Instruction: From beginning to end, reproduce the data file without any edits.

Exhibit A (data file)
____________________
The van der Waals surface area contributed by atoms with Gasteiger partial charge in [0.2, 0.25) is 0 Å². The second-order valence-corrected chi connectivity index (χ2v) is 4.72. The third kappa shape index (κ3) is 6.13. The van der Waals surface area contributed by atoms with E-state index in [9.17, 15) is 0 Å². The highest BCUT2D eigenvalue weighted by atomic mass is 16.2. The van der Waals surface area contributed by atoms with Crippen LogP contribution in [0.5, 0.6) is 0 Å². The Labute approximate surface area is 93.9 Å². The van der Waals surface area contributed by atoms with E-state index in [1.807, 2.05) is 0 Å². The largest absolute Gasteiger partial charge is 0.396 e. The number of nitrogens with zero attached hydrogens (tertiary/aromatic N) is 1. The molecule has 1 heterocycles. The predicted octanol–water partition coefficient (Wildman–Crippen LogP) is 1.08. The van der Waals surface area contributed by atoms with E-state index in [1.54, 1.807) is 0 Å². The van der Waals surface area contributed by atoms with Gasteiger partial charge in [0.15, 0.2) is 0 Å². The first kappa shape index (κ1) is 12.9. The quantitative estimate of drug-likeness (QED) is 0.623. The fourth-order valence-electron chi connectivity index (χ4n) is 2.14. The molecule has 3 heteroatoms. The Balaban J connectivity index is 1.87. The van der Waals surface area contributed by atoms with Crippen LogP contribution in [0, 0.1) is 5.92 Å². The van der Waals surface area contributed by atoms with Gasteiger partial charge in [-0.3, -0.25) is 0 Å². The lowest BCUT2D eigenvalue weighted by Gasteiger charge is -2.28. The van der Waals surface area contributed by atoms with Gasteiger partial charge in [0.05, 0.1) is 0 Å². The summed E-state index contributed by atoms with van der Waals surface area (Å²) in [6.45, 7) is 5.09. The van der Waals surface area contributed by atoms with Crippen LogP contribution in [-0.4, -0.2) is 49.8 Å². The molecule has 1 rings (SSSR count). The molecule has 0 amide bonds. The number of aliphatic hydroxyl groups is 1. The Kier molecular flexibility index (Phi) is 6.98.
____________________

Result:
The van der Waals surface area contributed by atoms with Gasteiger partial charge in [0.2, 0.25) is 0 Å². The second-order valence-corrected chi connectivity index (χ2v) is 4.72. The third kappa shape index (κ3) is 6.13. The van der Waals surface area contributed by atoms with E-state index in [9.17, 15) is 0 Å². The highest BCUT2D eigenvalue weighted by atomic mass is 16.2. The van der Waals surface area contributed by atoms with Crippen LogP contribution in [0.5, 0.6) is 0 Å². The Labute approximate surface area is 93.9 Å². The van der Waals surface area contributed by atoms with E-state index in [1.807, 2.05) is 0 Å². The largest absolute Gasteiger partial charge is 0.396 e. The number of nitrogens with zero attached hydrogens (tertiary/aromatic N) is 1. The molecule has 1 heterocycles. The predicted octanol–water partition coefficient (Wildman–Crippen LogP) is 1.08. The van der Waals surface area contributed by atoms with E-state index in [1.54, 1.807) is 0 Å². The van der Waals surface area contributed by atoms with Gasteiger partial charge in [0.15, 0.2) is 0 Å². The first kappa shape index (κ1) is 12.9. The quantitative estimate of drug-likeness (QED) is 0.623. The fourth-order valence-electron chi connectivity index (χ4n) is 2.14. The molecule has 3 heteroatoms. The Balaban J connectivity index is 1.87. The van der Waals surface area contributed by atoms with Crippen LogP contribution in [0, 0.1) is 5.92 Å². The van der Waals surface area contributed by atoms with Gasteiger partial charge in [-0.3, -0.25) is 0 Å². The lowest BCUT2D eigenvalue weighted by Gasteiger charge is -2.28. The van der Waals surface area contributed by atoms with Gasteiger partial charge in [0.05, 0.1) is 0 Å². The summed E-state index contributed by atoms with van der Waals surface area (Å²) in [6.45, 7) is 5.09. The van der Waals surface area contributed by atoms with Crippen LogP contribution in [-0.4, -0.2) is 49.8 Å². The molecule has 1 rings (SSSR count). The molecule has 0 amide bonds. The number of aliphatic hydroxyl groups is 1. The Kier molecular flexibility index (Phi) is 6.98.